This article was submitted to me by Gill Horsfield, a Bed and Breakfast Academy Newsletter Subscriber, who is just in the process of setting up her B&B in the Forest of Dean.
It’s said: be careful what you wish for as you might just get it.
I’ve long dreamed of escaping the rat-race to run a little tea shop or holiday cottage. You know the sort of thing, a house in the country, working for yourself, nobody to answer to. Then, almost out of the blue, my husband gets a job offer – same organization, different part of the country. They would, they said, relocate us; pay the expenses but we needed to move quickly. Next thing I know, I’ve left my job and I’m in a car heading from the city to the Forest of Dean.
I knew I’d never get the sort of job I’d had in Southampton, so the idea of being self-employed once we’d moved, seemed tempting. We bought Belvedere House with the intention of my running a small B&B in the Gloucestershire village of Lydbrook. I’d spoken to the council before we made an offer on the house about the likelihood of getting planning permission. This was met with a shrug of the shoulders and a ‘wait and see, we can’t possibly predict’ approach. Problem number one and we haven’t even moved yet! Do we buy a house for a B&B and possibly be refused planning? Well, forever the optimist, my husband thought we should close our eyes and leap in – so we did. I’m pleased to say that after a 6 week wait, we were told that we had permission and our transformation of the house could begin – well, eventually.
There was always a niggle at the back of my mind about the suitability of this location for a B&B. There are very few guest houses in the immediate area; I deduced there could be 2 possible reasons for this: either the demand just wasn’t there or nobody had thought of it and we are about to make our fortune by cornering the market. The speed of our move meant we had little time to do our homework and besides, I really didn’t know what homework to do! We thought the river Wye outside our window and the Forest of Dean on our doorstep made it a fairly safe bet for such a venture and bought the house before we had chance to talk ourselves out of it.
One thing I will say, is that moving to an area of the country that you don’t know at all, particularly somewhere as laid back as this, can prove a little frustrating to a city-dweller. My vision of being open in time to catch a few autumn holidaymakers, it would give me 6 months to get organized after all, proved totally unrealistic. Not knowing anybody and very little about how things work in ‘these parts’ meant that the seemingly simple task of hiring a builder / plumber / electrician, took an age. If they bothered to turn up at all to look at the job, it was then a gamble as to whether they would actually put a quote together. The nicest of tradesmen were often never seen or heard from again, even though they seemed really keen. After many fruitless weeks, I finally managed to employ a great bunch of guys to carry out the work, but here I am, 8 months down the line and the house is still a building site; nobody is ever in a hurry here it seems!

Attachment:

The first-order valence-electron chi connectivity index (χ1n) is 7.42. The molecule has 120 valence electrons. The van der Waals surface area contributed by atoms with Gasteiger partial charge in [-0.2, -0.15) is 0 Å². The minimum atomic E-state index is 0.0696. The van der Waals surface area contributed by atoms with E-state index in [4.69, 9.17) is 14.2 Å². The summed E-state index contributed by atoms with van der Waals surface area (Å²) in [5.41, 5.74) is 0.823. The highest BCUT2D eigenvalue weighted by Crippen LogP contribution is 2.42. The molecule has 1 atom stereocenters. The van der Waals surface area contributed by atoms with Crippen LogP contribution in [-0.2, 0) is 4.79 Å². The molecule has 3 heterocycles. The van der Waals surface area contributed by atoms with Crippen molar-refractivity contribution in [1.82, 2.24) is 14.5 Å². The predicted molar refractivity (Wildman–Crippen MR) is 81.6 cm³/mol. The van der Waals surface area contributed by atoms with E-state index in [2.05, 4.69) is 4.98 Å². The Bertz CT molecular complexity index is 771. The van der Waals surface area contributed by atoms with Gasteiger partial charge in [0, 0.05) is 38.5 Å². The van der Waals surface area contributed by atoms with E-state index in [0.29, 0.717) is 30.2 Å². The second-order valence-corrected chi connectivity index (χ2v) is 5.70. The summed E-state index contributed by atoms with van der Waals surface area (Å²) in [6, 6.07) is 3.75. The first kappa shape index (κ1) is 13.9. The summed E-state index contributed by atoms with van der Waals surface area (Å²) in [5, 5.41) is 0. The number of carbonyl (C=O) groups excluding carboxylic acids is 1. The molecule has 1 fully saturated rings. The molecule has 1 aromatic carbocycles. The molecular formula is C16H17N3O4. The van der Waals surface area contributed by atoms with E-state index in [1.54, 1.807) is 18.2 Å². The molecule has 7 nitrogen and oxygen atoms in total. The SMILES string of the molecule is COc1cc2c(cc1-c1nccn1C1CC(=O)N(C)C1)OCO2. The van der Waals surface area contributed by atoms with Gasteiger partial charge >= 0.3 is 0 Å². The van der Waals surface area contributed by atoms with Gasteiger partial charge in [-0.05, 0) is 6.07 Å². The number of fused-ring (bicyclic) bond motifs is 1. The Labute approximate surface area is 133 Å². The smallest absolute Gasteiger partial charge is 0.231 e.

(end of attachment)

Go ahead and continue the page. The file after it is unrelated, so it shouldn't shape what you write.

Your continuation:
I always wanted my B&B to be a little different to most I’ve stayed in. The modern, continental design of the house lends itself to the contemporary style, so this is what I’m aiming for. It’s also our home, so we actually have to like the way it looks and feels. The 2 guest rooms have been professionally designed to be comfortable and modern without looking too ‘hotel-like’ and I hope the finished result will appeal to a wide range of people. I love cooking, so although evening meals won’t be on the menu, I plan to offer a first-rate breakfast including home made bread, preserves and the best local produce I can find. This is great area for walking and outdoor pursuits, so a hearty packed lunch will also be on offer.
Even if the house had been just perfect when we bought it, there would still be all the business end to deal with. What did I know 12 months ago about running a B&B, or even about being self-employed? Nothing, zilch, not a thing, I’m a nurse for goodness sake. Well, I can tell you, my learning curve is so steep that it’s gone right off the top of the page, and I still feel like I know nothing. I’m thinking on my feet the whole time and am having sleepless nights wondering how it will all ever come together.
I’m due to open in early March and I can’t begin to tell you just how much there is to do. I know I need to be up and running by Easter to make a go of it this year, so I just have to get there somehow. That said, a recent piece of good advice made me stop and think. I was attending the first day of the Gloucestershire Welcome course. The trainer was asking me about my business and pointed out that however nice the premises are, however good the breakfast is, above everything else people always remember the welcome they receive. The most impressive thing you can do, she told me, is to smile. Well, watch this space and this face. I might burn the breakfast, the shower could fall off the wall and I might forget to make the beds, but whatever else happens, I’ll be smiling.
Perhaps this is one dream that might just come true after all, I’ll let you know.
Opening in March 2008 contemporary bed and breakfast accommodation overlooking the River Wye. Walking, cycling and canoeing from our doorstep in the historical Forest of Dean